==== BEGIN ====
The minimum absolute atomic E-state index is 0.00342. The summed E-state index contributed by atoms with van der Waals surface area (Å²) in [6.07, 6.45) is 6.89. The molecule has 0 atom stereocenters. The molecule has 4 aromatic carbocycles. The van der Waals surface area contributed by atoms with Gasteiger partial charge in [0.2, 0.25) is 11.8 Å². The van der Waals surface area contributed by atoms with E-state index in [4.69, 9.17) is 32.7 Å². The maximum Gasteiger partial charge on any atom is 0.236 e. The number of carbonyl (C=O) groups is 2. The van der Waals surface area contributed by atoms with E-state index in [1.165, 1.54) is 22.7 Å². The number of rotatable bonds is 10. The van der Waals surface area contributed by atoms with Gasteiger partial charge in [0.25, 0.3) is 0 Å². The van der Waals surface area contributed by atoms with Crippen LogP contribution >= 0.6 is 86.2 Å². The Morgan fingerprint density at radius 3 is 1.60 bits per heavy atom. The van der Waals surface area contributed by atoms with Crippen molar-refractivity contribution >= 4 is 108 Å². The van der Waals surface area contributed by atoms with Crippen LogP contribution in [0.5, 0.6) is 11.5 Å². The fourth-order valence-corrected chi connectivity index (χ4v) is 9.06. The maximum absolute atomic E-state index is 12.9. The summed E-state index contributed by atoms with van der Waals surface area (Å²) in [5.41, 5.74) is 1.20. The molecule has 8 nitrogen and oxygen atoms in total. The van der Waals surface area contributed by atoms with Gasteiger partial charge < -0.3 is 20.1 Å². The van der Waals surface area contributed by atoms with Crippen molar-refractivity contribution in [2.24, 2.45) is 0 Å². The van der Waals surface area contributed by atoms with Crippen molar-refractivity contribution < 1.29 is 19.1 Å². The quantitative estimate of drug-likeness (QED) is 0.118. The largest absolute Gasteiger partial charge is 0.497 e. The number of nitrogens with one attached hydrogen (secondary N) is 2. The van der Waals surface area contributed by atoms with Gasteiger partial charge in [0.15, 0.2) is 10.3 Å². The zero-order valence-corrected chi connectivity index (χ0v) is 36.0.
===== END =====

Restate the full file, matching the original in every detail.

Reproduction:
The minimum absolute atomic E-state index is 0.00342. The summed E-state index contributed by atoms with van der Waals surface area (Å²) in [6.07, 6.45) is 6.89. The molecule has 0 atom stereocenters. The molecule has 4 aromatic carbocycles. The van der Waals surface area contributed by atoms with Gasteiger partial charge in [0.2, 0.25) is 11.8 Å². The van der Waals surface area contributed by atoms with E-state index in [4.69, 9.17) is 32.7 Å². The maximum Gasteiger partial charge on any atom is 0.236 e. The number of carbonyl (C=O) groups is 2. The van der Waals surface area contributed by atoms with E-state index in [1.165, 1.54) is 22.7 Å². The number of rotatable bonds is 10. The van der Waals surface area contributed by atoms with Gasteiger partial charge in [0.25, 0.3) is 0 Å². The van der Waals surface area contributed by atoms with Crippen LogP contribution >= 0.6 is 86.2 Å². The Morgan fingerprint density at radius 3 is 1.60 bits per heavy atom. The van der Waals surface area contributed by atoms with Crippen molar-refractivity contribution >= 4 is 108 Å². The van der Waals surface area contributed by atoms with Crippen LogP contribution in [0.5, 0.6) is 11.5 Å². The fourth-order valence-corrected chi connectivity index (χ4v) is 9.06. The maximum absolute atomic E-state index is 12.9. The summed E-state index contributed by atoms with van der Waals surface area (Å²) in [5.41, 5.74) is 1.20. The molecule has 8 nitrogen and oxygen atoms in total. The van der Waals surface area contributed by atoms with Gasteiger partial charge < -0.3 is 20.1 Å². The van der Waals surface area contributed by atoms with Crippen molar-refractivity contribution in [2.24, 2.45) is 0 Å². The van der Waals surface area contributed by atoms with Crippen molar-refractivity contribution < 1.29 is 19.1 Å². The quantitative estimate of drug-likeness (QED) is 0.118. The largest absolute Gasteiger partial charge is 0.497 e. The number of nitrogens with one attached hydrogen (secondary N) is 2. The van der Waals surface area contributed by atoms with Gasteiger partial charge in [0.15, 0.2) is 10.3 Å². The zero-order valence-corrected chi connectivity index (χ0v) is 36.0.